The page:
If anyone has only enough brain cells to keep them between the white lines without being overtaxed then I’ll have them drive for you – I want someone with enough mind to think beyond the bumper.

  • James

    Jim,I guess you’re one of those who don’t mind being stuck in traffic for a couple of hours when you could have been notified miles before on the CB and grabbed a different of-ramp to avoid the blockage. Doesn’t bother you when you’re late enough to miss your shot at unloading until the next morning. Must be nice to never have had another driver save your bacon by letting you know a herd of cattle is on the road just around the next corner. You’ve probably never had another driver buy you a meal at the next stop for being able to provide a ratchet strap to replace one lost on the road. Oh-well;ignorance is bliss,right? You’re the kind of driver every other driver ends up having to watch scuffing guardrails from not getting word that the next corner is REALLY slick. Driver to driver Communication is a GOOD thing.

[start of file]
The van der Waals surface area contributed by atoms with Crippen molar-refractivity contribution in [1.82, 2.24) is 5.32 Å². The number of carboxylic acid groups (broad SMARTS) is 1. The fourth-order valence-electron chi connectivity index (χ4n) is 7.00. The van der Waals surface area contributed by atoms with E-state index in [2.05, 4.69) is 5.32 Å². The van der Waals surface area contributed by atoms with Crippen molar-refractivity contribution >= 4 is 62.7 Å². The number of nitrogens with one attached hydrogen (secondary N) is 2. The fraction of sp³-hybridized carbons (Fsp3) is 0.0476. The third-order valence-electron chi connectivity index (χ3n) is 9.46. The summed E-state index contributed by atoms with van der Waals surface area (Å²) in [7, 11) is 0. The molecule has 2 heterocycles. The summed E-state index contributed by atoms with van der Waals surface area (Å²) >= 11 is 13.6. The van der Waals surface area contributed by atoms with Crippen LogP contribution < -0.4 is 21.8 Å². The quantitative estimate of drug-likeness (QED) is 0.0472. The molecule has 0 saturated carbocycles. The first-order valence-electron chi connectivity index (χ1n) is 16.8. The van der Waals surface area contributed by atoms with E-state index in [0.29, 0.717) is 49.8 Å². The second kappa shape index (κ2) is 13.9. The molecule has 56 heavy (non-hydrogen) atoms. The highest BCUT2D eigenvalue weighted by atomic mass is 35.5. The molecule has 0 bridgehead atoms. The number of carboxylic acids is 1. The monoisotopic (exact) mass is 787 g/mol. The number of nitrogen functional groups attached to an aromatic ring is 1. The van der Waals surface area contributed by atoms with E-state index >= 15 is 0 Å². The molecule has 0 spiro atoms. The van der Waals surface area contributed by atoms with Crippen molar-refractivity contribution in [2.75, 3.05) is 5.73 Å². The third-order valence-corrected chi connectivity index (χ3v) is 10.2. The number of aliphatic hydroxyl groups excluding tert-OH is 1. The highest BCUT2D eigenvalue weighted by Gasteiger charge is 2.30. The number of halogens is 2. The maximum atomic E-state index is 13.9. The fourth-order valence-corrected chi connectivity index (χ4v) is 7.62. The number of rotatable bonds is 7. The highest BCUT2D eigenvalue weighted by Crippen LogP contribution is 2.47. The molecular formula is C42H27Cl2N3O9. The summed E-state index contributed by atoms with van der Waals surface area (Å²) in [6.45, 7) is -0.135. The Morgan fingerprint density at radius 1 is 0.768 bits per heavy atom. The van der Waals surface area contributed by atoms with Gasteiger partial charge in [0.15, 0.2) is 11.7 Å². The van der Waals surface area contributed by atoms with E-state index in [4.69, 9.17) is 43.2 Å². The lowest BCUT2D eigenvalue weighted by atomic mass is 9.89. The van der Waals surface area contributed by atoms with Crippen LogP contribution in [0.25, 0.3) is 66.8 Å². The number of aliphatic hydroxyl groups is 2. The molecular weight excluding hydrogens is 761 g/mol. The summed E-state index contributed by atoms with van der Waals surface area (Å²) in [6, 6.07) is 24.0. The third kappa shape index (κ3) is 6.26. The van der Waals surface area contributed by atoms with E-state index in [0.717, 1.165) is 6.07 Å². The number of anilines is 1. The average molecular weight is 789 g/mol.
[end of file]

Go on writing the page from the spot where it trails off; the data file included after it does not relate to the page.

• Mike George

    I hate the CB. Never use it. No need for it. I wouldn’t mind at all not having one. I’m with Jim Stewart. There’s no need to be available 24/7. And if there’s a backup, just enjoy the slow down and relax a bit.

  • Coffeeclue

    Yes, I had drivers like this working for me. They didn’t last long though. Customers want to know where their load is and if the driver chooses to ignore customer’s request, it makes the customer very upset. Remember, you’re in the truck to serve the customer, not to take a pleasure trip. No customers means no job.

  • Mike Smith

    They already regulate the thoughts of many by way of television, and reps legalizing criminal behavior, supporting illegal aliens, homosexual marriages, and making idotic statements, IE. Peilosi, “we have to pass the bill to know whats in it”, and sending our jobs to China & Mexico.